Proposals to fortify Ayungin weighed
BUILDING a forward operating base, much less undertaking major repairs on the dilapidated BRP Sierra Madre, in the Ayungin Shoal will depend on how far the Philippines and its ally, the United States, are willing to risk it, since China appears committed to enforcing a blockade of the shoal, according to a defense and security expert.
Raymond Powell, SeaLight director at the Gordian Knot Center for National Security Innovation, told The Manila Times on Monday that the primary issue is how to get a new structure built that will replace the Philippine Navy ship that was intentionally grounded in Ayungin in 1999.
The Sierra Madre has been serving as living quarters for Philippine troops stationed at Ayungin.
«China will certainly oppose such a move, so the Philippines, together with its American treaty ally, would have to consider how far it is willing to go to carry out such a plan,» Powell said.
Chinese ships have become more aggressive in confronting Philippine ships resupply missions to troops stationed on the Sierra Madre, using water cannons, and carrying out dangerous blocking maneuvers.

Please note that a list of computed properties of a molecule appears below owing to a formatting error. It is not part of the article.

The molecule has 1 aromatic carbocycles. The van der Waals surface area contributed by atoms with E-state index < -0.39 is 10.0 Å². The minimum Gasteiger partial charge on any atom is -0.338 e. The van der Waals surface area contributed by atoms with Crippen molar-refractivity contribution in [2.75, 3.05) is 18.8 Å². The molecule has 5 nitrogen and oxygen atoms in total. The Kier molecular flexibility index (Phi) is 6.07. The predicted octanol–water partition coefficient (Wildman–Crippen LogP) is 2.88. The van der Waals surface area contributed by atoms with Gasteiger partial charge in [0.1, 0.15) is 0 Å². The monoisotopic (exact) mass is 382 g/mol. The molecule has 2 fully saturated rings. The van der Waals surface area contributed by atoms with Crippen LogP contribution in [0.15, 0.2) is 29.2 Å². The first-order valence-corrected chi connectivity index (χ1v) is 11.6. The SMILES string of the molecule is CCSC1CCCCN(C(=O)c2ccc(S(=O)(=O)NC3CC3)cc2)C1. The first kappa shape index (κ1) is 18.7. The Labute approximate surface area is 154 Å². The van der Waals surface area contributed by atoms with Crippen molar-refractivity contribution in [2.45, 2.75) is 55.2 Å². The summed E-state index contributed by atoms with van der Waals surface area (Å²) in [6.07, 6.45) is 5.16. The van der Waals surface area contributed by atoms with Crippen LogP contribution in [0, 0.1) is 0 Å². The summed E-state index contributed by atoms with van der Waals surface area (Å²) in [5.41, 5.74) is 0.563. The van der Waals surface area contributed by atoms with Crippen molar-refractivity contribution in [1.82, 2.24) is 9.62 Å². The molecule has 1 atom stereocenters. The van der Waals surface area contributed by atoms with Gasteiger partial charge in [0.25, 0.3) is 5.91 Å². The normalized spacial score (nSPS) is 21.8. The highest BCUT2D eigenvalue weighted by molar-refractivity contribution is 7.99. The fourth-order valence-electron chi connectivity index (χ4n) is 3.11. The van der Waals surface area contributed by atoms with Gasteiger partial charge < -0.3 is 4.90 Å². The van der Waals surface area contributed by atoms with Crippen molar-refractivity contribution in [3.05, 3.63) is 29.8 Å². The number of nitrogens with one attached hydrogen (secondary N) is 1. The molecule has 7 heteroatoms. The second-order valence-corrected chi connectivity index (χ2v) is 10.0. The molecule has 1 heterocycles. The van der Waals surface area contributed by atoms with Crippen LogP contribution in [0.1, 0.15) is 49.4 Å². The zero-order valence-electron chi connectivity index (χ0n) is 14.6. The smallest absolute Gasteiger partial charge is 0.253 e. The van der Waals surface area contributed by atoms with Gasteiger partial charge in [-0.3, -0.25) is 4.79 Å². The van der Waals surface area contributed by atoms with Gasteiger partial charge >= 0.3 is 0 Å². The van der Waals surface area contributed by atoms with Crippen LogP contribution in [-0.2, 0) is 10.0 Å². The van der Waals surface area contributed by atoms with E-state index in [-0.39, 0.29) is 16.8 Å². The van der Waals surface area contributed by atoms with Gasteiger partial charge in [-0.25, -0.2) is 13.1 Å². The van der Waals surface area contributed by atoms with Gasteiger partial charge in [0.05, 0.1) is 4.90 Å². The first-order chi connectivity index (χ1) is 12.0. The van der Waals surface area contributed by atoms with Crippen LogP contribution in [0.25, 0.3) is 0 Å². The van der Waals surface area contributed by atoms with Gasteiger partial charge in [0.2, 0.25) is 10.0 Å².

The idea to build a forward operating base, or FOB, in Ayungin was first floated in September by Indo-Pacific maritime security expert and former US Navy intelligence officer, Blake Herzinger, who proposed to replace the derelict ship «with a permanent structure manned by combined rotational forces from both the Philippines and the US Marine Corps.»
Herzinger acknowledged that an FOB in Ayungin would be a provocative move, but it would be a strong indication of the willingness of the US to take on the risk as an ally of the Philippines.
In November, an enhancement of the proposal was raised, with foreign media reporting that Manila was receiving «advice» from Washington on how to conduct repairs on the Sierra Madre.
The Manila-based think tank Asian Century Philippines Strategic Studies Institute (ACPSSI) doubts if Beijing will ever allow the delivery of large-scale construction materials to build a stronger outpost in Ayungin.
Herman Tiu Laurel, ACPSSI president, said «forcing through» with building an FOB in the shoal «will test the limits of China's tolerance and invite a